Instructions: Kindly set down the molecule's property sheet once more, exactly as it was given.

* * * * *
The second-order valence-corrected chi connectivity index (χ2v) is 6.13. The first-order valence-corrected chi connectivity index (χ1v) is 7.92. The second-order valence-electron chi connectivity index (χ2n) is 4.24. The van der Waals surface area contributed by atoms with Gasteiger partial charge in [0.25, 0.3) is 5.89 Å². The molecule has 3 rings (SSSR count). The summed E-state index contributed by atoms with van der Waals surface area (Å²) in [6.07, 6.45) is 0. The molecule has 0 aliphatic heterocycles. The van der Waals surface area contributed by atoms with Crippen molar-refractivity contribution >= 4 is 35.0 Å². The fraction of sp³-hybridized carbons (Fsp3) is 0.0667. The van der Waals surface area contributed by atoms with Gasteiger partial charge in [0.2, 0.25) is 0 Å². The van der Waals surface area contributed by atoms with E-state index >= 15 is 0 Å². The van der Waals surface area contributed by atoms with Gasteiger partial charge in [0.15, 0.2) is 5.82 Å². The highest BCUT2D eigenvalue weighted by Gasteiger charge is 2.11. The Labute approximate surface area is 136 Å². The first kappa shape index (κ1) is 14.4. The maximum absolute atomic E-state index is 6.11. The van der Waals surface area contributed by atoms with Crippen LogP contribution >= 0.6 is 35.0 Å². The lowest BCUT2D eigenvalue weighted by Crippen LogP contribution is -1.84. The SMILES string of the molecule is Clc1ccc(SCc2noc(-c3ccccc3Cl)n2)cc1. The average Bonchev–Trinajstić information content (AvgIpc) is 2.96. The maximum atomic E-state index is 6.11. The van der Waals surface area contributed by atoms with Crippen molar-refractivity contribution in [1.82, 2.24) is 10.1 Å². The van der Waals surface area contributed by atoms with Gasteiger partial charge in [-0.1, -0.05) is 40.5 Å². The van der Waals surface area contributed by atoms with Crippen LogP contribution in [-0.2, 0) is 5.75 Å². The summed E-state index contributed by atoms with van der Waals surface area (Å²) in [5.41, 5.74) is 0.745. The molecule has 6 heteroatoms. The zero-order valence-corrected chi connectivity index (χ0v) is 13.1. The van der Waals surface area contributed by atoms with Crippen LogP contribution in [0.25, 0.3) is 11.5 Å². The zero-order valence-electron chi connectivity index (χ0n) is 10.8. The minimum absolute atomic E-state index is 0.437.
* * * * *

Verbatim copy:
The second-order valence-corrected chi connectivity index (χ2v) is 6.13. The first-order valence-corrected chi connectivity index (χ1v) is 7.92. The second-order valence-electron chi connectivity index (χ2n) is 4.24. The van der Waals surface area contributed by atoms with Gasteiger partial charge in [0.25, 0.3) is 5.89 Å². The molecule has 3 rings (SSSR count). The summed E-state index contributed by atoms with van der Waals surface area (Å²) in [6.07, 6.45) is 0. The molecule has 0 aliphatic heterocycles. The van der Waals surface area contributed by atoms with Crippen molar-refractivity contribution >= 4 is 35.0 Å². The fraction of sp³-hybridized carbons (Fsp3) is 0.0667. The van der Waals surface area contributed by atoms with Gasteiger partial charge in [0.2, 0.25) is 0 Å². The van der Waals surface area contributed by atoms with E-state index >= 15 is 0 Å². The van der Waals surface area contributed by atoms with Gasteiger partial charge in [0.15, 0.2) is 5.82 Å². The highest BCUT2D eigenvalue weighted by Gasteiger charge is 2.11. The Labute approximate surface area is 136 Å². The first kappa shape index (κ1) is 14.4. The maximum absolute atomic E-state index is 6.11. The van der Waals surface area contributed by atoms with Crippen LogP contribution >= 0.6 is 35.0 Å². The lowest BCUT2D eigenvalue weighted by Crippen LogP contribution is -1.84. The SMILES string of the molecule is Clc1ccc(SCc2noc(-c3ccccc3Cl)n2)cc1. The average Bonchev–Trinajstić information content (AvgIpc) is 2.96. The maximum atomic E-state index is 6.11. The van der Waals surface area contributed by atoms with Crippen molar-refractivity contribution in [1.82, 2.24) is 10.1 Å². The van der Waals surface area contributed by atoms with Gasteiger partial charge in [-0.1, -0.05) is 40.5 Å². The van der Waals surface area contributed by atoms with Crippen LogP contribution in [-0.2, 0) is 5.75 Å². The summed E-state index contributed by atoms with van der Waals surface area (Å²) in [5.41, 5.74) is 0.745. The molecule has 6 heteroatoms. The zero-order valence-corrected chi connectivity index (χ0v) is 13.1. The van der Waals surface area contributed by atoms with Crippen LogP contribution in [0.25, 0.3) is 11.5 Å². The zero-order valence-electron chi connectivity index (χ0n) is 10.8. The minimum absolute atomic E-state index is 0.437.